JUNEAU -- Nuisance moose could get an airlift out of Anchorage under a bill that passed the House on Monday.
The bill would let state-approved groups tranquilize and remove urban moose that are considered a nuisance and relocate them to the Bush. There, they could potentially be harvested by subsistence hunters in areas where moose are scarce.
''It will benefit both urban and rural Alaska and the moose,'' said Rep. Nancy Dahlstrom, R-Eagle River.
Under the bill sponsored by Anchorage Republican Sen. Con Bunde, moose that ''pose a significant risk to the health, safety or economic well-being of persons in the area'' could be tranquilized and moved.
The bill passed 25-9 after being amended to require that all tranquilizing darts used in the relocation be retrieved. Opponents of the bill had argued the narcotic used was so powerful that a drop on the skin could kill a human.
Rep. Kelly Wolf, R-Kenai, argued against the bill, saying his understanding was that the nonprofit group that wants to do the work would be using a federal grant, which he thought could be better spent for other purposes.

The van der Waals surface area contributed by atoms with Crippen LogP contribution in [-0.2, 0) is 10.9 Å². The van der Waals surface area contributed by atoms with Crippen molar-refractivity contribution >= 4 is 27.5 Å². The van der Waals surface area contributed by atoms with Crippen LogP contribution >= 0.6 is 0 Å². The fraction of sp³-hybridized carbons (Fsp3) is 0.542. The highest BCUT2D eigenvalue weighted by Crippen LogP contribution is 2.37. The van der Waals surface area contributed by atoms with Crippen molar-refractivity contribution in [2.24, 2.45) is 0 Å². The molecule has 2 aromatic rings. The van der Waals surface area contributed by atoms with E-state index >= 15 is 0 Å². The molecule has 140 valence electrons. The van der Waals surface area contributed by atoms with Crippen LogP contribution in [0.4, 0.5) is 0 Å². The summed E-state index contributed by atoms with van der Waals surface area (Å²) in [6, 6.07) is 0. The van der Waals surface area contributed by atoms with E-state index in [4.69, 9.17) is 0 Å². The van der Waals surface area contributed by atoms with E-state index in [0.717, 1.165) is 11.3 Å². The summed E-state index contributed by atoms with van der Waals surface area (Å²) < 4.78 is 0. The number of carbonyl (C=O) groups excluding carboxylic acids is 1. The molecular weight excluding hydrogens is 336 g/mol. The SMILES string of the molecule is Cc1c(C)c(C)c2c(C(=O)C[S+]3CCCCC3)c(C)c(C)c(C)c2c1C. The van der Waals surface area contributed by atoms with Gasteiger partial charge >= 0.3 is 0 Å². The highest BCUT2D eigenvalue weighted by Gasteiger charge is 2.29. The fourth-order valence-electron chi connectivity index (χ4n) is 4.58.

Instead, he suggested, nuisance moose could be fed to people at urban soup kitchens.
The bill lets the Department of Fish and Game authorize groups to move moose if they can relocate them without undue danger to the public, themselves or the moose. The bill would relieve the state from liability from any damage or costs that arise in the relocation.
The nonprofit Alaska Moose Federation has proposed moving the animals at its own expense. Several lawmakers said they are members of the Moose Federation's board.
Fish and Game biologists would determine whether a moose is a nuisance and where it would be taken.
Supporters of the bill said aggressive moose endanger children, and moose in urban areas cause hundreds of automobile accidents each year.
Rep. Reggie Joule, D-Kotzebue, voted for the bill.
But he noted: ''This is Alaska, and I'm not sure the moose are the one who are the nuisances.''
The bill is slightly different from a version that earlier passed the Senate, so differences between the two will have to be settled by midnight today, when the Legislature is scheduled to adjourn.
The House also was scheduled to vote Monday on a bill letting the state enter agreements that could result in hundreds of new prison beds in Alaska.
The bill would require a proposed private prison in Whittier to compete with a proposal for a new state-run prison in the Matanuska-Susitna Borough.
No action had been taken on that bill by 7:45 p.m. Monday.
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